One is Mandatory, The Other – a Must!
Editor’s Note: This blog post, the second in a two-part series, is about PCLs and PERs, the reports from the VSI Product Certification Program, and what they mean for the vinyl siding industry. More specifically, we discuss PCLs and PERs in action, and while PCLs are only mandatory, PERs are a must.
The Vinyl Siding Institute’s (VSI) Product Certification Program is backed by over two decades of experience, with products tested and validated by an independent ISO/IEC 17065 accredited third-party certification body.
Our association’s comprehensive reports are standardized to provide easy access to all code compliance information, with Product Certification Listing (PCL) and Product Evaluation Report (PER) reference numbers clearly identified. That means you get all the vital information you need at your fingertips, whether you’re specifying a job or inspecting a new build.
Thanks to VSI’s strategic partners at Intertek, the ISO/IEC-17065-accredited certifying body for our evaluation services, VSI’s PCLs and PERs can be found on the Intertek directory with user-friendly searchability. Intertek’s public maintenance (as required) of the PCLs and PERs keeps them alive and updated for everyone’s benefit.
This two-part blog series is about PCLs and PERs and what they mean for the vinyl siding industry.
The PCLs (Product Certification Listings) are mandatory, showing certification to a specific product standard. A key example is the ASTM D3679 for vinyl siding. VSI’s building codes recognize the ASTM standard.
To help you understand, here’s an example of a PCL from VSI member American Original Building Products for their Shake and Scallop Siding. It includes the design pressures (PSFs) for the four product styles and the identification labels, including the VSI certification mark. It also shows that the product is certified by Intertek under ASTM D7254.
The PERs (Product Evaluation Reports) are optional because, in most situations, the listing is efficient. The PCL is comprehensive enough to show compliance with the building code. So, why go further with the PER? Think of the “world’s most interesting man” from the Dos Equis beer commercials. If he were a building code official, he would say: “I don’t always ask for PERs, but when I do, I want them to look like VSI’s.”
“The PER is more robust as it shows compliance to the building code, including specific years,” said Sara Krompholz, VSI’s Senior Director, Technical and Certification. “It shows the scope of the evaluation, installation details, conditions of use, performance characteristics and other supporting evidence. Think of Florida Miami Dade with all the complicated installation requirements, conditions of use and other exhaustive details. The PER is your ‘Huckleberry’ in that situation.”
- This PER from VSI member Associated Materials for their Vinyl and Insulated Siding demonstrates the report’s elaborate “nth degree” nature. Note the wind and thermal resistance characteristics that are specifically defined, as well as the scopes of evaluation and conclusions as to how these products comply with both the Florida and California building codes.
- This PER from VSI member Norandex for their Vinyl and Insulated Siding is another great example. It includes tables for specific code references, vinyl siding wind load design pressure (DP) ratings for 12 products and their respective styles, and insulated siding wind load design pressure (DP) ratings and thermal insulation values for their Polar Wall Plus product and their three styles.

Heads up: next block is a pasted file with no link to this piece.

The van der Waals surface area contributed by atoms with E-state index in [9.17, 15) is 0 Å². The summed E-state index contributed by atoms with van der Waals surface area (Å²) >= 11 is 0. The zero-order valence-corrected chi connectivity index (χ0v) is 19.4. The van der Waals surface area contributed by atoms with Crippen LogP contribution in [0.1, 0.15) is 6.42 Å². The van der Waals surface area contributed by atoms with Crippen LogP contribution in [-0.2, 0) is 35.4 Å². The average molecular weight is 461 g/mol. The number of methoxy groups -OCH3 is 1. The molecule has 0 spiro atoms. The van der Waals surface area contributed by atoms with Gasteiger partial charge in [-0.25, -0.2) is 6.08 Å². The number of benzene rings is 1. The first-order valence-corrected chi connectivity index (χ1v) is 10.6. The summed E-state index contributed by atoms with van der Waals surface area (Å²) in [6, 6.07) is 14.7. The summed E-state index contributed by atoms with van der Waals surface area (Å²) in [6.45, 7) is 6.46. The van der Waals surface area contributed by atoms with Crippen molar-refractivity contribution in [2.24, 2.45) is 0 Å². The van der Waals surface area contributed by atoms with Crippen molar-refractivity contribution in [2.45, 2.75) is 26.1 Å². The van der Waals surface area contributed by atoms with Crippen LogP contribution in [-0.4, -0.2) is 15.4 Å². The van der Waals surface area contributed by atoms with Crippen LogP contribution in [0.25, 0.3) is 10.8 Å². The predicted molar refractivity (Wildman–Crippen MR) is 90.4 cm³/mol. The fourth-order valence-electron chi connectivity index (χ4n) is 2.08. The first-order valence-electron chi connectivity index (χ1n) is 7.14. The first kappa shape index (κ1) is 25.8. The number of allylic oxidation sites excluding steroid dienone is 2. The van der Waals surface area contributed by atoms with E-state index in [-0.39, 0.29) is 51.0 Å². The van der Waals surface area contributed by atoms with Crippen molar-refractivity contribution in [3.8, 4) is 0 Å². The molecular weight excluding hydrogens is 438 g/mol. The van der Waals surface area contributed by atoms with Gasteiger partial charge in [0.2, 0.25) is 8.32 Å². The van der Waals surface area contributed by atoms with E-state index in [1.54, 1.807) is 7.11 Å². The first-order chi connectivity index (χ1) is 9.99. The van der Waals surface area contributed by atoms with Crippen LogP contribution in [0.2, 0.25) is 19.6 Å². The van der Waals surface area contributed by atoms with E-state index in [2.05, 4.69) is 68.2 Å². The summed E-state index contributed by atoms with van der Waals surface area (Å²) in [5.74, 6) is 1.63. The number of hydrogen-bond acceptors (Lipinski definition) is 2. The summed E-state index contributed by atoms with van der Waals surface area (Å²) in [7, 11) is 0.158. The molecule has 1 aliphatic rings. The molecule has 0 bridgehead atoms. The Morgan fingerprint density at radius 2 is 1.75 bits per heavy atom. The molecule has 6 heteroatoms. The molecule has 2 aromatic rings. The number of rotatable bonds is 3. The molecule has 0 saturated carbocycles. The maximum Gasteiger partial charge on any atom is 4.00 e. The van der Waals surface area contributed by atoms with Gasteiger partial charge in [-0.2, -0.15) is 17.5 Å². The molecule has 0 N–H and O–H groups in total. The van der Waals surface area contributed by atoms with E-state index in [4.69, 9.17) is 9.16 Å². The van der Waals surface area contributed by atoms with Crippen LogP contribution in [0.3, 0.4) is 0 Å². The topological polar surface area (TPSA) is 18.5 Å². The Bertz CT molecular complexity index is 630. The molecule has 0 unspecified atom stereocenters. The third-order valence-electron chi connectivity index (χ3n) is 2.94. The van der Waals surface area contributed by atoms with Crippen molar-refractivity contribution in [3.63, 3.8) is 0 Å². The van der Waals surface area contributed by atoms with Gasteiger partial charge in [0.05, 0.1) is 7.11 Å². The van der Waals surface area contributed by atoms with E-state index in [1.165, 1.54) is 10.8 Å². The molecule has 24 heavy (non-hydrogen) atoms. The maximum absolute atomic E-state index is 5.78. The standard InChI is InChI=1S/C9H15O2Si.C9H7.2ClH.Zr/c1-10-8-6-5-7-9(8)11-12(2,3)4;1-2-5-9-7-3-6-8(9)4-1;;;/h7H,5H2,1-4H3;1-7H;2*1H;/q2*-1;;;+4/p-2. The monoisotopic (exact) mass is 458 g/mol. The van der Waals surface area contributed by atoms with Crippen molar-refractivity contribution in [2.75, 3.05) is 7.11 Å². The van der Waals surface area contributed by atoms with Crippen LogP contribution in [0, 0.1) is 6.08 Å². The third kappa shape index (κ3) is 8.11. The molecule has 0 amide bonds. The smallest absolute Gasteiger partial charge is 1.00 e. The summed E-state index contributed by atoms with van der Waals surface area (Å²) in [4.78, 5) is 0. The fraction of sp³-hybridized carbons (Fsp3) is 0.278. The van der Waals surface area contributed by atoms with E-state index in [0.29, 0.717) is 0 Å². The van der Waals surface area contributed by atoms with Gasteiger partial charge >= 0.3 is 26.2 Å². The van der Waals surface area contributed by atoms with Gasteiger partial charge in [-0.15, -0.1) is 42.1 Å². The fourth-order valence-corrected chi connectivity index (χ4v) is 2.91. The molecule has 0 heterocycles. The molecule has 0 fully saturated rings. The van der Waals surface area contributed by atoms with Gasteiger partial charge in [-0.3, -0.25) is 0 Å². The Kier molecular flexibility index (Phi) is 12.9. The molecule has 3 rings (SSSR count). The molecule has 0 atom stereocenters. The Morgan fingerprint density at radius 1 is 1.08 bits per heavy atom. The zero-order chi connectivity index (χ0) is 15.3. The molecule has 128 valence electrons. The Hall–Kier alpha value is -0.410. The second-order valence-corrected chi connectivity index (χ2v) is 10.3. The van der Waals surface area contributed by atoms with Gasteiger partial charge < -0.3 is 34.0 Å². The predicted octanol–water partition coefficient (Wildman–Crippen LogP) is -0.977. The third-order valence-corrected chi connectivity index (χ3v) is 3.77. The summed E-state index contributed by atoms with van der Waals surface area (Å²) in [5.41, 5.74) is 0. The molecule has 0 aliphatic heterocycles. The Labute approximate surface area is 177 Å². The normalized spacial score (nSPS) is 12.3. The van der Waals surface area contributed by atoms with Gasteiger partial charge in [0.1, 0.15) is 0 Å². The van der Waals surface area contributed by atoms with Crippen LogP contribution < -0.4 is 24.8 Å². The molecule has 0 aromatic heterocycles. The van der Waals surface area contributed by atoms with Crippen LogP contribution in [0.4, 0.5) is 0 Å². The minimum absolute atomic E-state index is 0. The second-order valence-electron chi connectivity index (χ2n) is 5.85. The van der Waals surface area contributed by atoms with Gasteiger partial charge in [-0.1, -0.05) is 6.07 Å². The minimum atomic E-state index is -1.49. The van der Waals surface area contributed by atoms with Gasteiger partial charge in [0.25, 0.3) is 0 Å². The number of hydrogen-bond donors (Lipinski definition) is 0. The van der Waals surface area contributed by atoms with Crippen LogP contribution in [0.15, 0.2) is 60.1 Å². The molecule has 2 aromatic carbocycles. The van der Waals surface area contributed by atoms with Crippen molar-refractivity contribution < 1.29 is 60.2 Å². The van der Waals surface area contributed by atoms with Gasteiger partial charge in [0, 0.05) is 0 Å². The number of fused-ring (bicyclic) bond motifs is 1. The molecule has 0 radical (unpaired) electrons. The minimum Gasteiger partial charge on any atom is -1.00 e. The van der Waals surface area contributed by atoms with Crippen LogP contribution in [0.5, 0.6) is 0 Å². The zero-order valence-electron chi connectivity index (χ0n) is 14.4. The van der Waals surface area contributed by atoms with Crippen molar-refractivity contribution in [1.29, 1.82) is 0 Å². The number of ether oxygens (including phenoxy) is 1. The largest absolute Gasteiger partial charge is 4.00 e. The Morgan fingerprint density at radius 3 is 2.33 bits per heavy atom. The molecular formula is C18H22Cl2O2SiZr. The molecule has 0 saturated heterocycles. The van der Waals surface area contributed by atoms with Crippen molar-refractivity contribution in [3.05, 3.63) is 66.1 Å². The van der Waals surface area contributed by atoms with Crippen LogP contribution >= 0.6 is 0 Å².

PERs as Sales & Training Tools
Even though they tend to be 3-5 pages longer than the mandatory PCL, the PERs are easy to read for even the average homeowner who knows nothing about construction, not to mention the contractors, installers and code officials in the field.
The PER is designed to put the code officials at ease when they have issues with a product’s performance abilities and code compliance and want to know more.
The VSI Certification Mark is applied to certified product cartons for visual verification in the field. Each VSI deliverable is issued with VSI’s Certification Mark, which signifies to code officials and others in the industry that the covered product(s) meet the relevant code requirements through comprehensive testing, review of quality control procedures, evaluation and ongoing verification of product compliance.
For this reason, the PERs make excellent sales tools that can be trotted in front of any home builder to demonstrate the vinyl siding industry’s commitment to product performance, certification and compliance with the relevant codes.
And the fact that they live on the Intertek directory, PCLs and PERs for VSI members’ products can be accessed on mobile devices. Thus, besides providing convenience for code officials, these documents make excellent reference and training tools for installers in the field. So, spread the word – VSI’s PCLs and PERs are the new rock stars for the vinyl siding industry!
Don Browne is a writer, entrepreneur and local legislator who believes that the power of words can change the world. He provides unique writing services for clients in the construction, health care, IT and hospitality sectors. He has a passion for small business and start-ups, as well as writing about Irish history, family and corporate biographies. As a homeowner and father of four who is passionate about community development, Don looks forward to writing more about the exciting possibilities of creating traditional neighborhoods and more sustainable communities using modern materials.